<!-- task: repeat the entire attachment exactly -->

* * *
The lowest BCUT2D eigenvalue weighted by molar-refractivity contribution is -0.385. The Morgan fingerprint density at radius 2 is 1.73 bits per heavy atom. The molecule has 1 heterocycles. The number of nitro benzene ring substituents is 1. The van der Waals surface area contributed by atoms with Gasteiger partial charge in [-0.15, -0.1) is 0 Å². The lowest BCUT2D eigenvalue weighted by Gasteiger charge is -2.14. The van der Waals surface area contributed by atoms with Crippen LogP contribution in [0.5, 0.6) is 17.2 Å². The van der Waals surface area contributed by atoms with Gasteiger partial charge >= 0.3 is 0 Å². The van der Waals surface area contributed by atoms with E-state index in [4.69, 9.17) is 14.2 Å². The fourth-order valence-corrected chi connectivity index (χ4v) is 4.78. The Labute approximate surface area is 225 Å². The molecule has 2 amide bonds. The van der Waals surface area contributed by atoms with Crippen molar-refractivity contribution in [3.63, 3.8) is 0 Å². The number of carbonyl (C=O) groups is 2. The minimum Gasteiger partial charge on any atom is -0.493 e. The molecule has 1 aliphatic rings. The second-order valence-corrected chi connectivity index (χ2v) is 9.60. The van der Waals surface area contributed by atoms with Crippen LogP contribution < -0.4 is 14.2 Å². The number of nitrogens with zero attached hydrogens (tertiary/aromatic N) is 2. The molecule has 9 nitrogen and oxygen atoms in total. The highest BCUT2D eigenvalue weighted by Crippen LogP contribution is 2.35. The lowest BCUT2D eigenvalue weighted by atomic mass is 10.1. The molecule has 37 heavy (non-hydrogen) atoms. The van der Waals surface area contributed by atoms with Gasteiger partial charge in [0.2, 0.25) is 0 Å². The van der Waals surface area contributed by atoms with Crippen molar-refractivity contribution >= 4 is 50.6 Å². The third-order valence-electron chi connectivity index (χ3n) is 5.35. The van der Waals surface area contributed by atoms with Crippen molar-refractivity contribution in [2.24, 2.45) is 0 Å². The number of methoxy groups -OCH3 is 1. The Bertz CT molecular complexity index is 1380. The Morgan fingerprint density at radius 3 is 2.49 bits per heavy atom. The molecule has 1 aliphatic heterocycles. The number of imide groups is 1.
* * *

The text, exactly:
The lowest BCUT2D eigenvalue weighted by molar-refractivity contribution is -0.385. The Morgan fingerprint density at radius 2 is 1.73 bits per heavy atom. The molecule has 1 heterocycles. The number of nitro benzene ring substituents is 1. The van der Waals surface area contributed by atoms with Gasteiger partial charge in [-0.15, -0.1) is 0 Å². The lowest BCUT2D eigenvalue weighted by Gasteiger charge is -2.14. The van der Waals surface area contributed by atoms with Crippen LogP contribution in [0.5, 0.6) is 17.2 Å². The van der Waals surface area contributed by atoms with Gasteiger partial charge >= 0.3 is 0 Å². The van der Waals surface area contributed by atoms with E-state index in [4.69, 9.17) is 14.2 Å². The fourth-order valence-corrected chi connectivity index (χ4v) is 4.78. The Labute approximate surface area is 225 Å². The molecule has 2 amide bonds. The van der Waals surface area contributed by atoms with Crippen molar-refractivity contribution in [3.63, 3.8) is 0 Å². The number of carbonyl (C=O) groups is 2. The minimum Gasteiger partial charge on any atom is -0.493 e. The molecule has 1 aliphatic rings. The second-order valence-corrected chi connectivity index (χ2v) is 9.60. The van der Waals surface area contributed by atoms with Crippen LogP contribution < -0.4 is 14.2 Å². The number of nitrogens with zero attached hydrogens (tertiary/aromatic N) is 2. The molecule has 9 nitrogen and oxygen atoms in total. The highest BCUT2D eigenvalue weighted by Crippen LogP contribution is 2.35. The lowest BCUT2D eigenvalue weighted by atomic mass is 10.1. The molecule has 37 heavy (non-hydrogen) atoms. The van der Waals surface area contributed by atoms with Gasteiger partial charge in [0.2, 0.25) is 0 Å². The van der Waals surface area contributed by atoms with Crippen molar-refractivity contribution >= 4 is 50.6 Å². The third-order valence-electron chi connectivity index (χ3n) is 5.35. The van der Waals surface area contributed by atoms with Crippen molar-refractivity contribution in [2.24, 2.45) is 0 Å². The number of methoxy groups -OCH3 is 1. The Bertz CT molecular complexity index is 1380. The Morgan fingerprint density at radius 3 is 2.49 bits per heavy atom. The molecule has 1 aliphatic heterocycles. The number of imide groups is 1.